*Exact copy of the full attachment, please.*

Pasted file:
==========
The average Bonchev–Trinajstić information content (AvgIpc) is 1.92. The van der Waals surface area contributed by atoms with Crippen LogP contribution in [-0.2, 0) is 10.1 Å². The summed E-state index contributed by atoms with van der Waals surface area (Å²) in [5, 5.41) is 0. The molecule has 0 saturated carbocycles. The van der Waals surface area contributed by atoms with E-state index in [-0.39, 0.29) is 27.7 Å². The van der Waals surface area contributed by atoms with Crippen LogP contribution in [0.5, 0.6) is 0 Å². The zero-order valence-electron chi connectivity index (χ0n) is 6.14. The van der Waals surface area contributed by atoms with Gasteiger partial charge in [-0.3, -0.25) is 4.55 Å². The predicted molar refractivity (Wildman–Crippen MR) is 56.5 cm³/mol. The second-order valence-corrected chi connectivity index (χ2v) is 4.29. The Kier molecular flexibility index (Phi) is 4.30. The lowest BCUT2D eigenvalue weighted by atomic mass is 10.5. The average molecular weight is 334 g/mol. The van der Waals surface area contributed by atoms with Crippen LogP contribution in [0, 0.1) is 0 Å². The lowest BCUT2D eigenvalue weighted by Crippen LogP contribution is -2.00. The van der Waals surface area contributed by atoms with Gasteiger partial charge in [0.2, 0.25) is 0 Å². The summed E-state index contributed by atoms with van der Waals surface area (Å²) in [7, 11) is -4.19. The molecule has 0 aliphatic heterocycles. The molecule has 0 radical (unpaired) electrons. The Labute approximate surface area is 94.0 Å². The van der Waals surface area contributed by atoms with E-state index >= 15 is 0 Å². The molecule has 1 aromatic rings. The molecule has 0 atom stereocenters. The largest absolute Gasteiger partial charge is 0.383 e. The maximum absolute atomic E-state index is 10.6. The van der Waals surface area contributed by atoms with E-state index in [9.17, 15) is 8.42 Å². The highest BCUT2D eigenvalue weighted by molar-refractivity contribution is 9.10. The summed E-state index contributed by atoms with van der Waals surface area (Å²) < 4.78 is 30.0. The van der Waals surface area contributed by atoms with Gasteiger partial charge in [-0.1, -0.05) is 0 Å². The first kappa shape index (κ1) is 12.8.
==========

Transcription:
The average Bonchev–Trinajstić information content (AvgIpc) is 1.92. The van der Waals surface area contributed by atoms with Crippen LogP contribution in [-0.2, 0) is 10.1 Å². The summed E-state index contributed by atoms with van der Waals surface area (Å²) in [5, 5.41) is 0. The molecule has 0 saturated carbocycles. The van der Waals surface area contributed by atoms with E-state index in [-0.39, 0.29) is 27.7 Å². The van der Waals surface area contributed by atoms with Crippen LogP contribution in [0.5, 0.6) is 0 Å². The zero-order valence-electron chi connectivity index (χ0n) is 6.14. The van der Waals surface area contributed by atoms with Gasteiger partial charge in [-0.3, -0.25) is 4.55 Å². The predicted molar refractivity (Wildman–Crippen MR) is 56.5 cm³/mol. The second-order valence-corrected chi connectivity index (χ2v) is 4.29. The Kier molecular flexibility index (Phi) is 4.30. The lowest BCUT2D eigenvalue weighted by atomic mass is 10.5. The average molecular weight is 334 g/mol. The van der Waals surface area contributed by atoms with Crippen LogP contribution in [0, 0.1) is 0 Å². The lowest BCUT2D eigenvalue weighted by Crippen LogP contribution is -2.00. The van der Waals surface area contributed by atoms with Gasteiger partial charge in [0.2, 0.25) is 0 Å². The summed E-state index contributed by atoms with van der Waals surface area (Å²) in [7, 11) is -4.19. The molecule has 0 aliphatic heterocycles. The molecule has 0 radical (unpaired) electrons. The Labute approximate surface area is 94.0 Å². The van der Waals surface area contributed by atoms with E-state index >= 15 is 0 Å². The molecule has 1 aromatic rings. The molecule has 0 atom stereocenters. The largest absolute Gasteiger partial charge is 0.383 e. The maximum absolute atomic E-state index is 10.6. The van der Waals surface area contributed by atoms with E-state index in [9.17, 15) is 8.42 Å². The highest BCUT2D eigenvalue weighted by molar-refractivity contribution is 9.10. The summed E-state index contributed by atoms with van der Waals surface area (Å²) < 4.78 is 30.0. The van der Waals surface area contributed by atoms with Gasteiger partial charge in [-0.1, -0.05) is 0 Å². The first kappa shape index (κ1) is 12.8.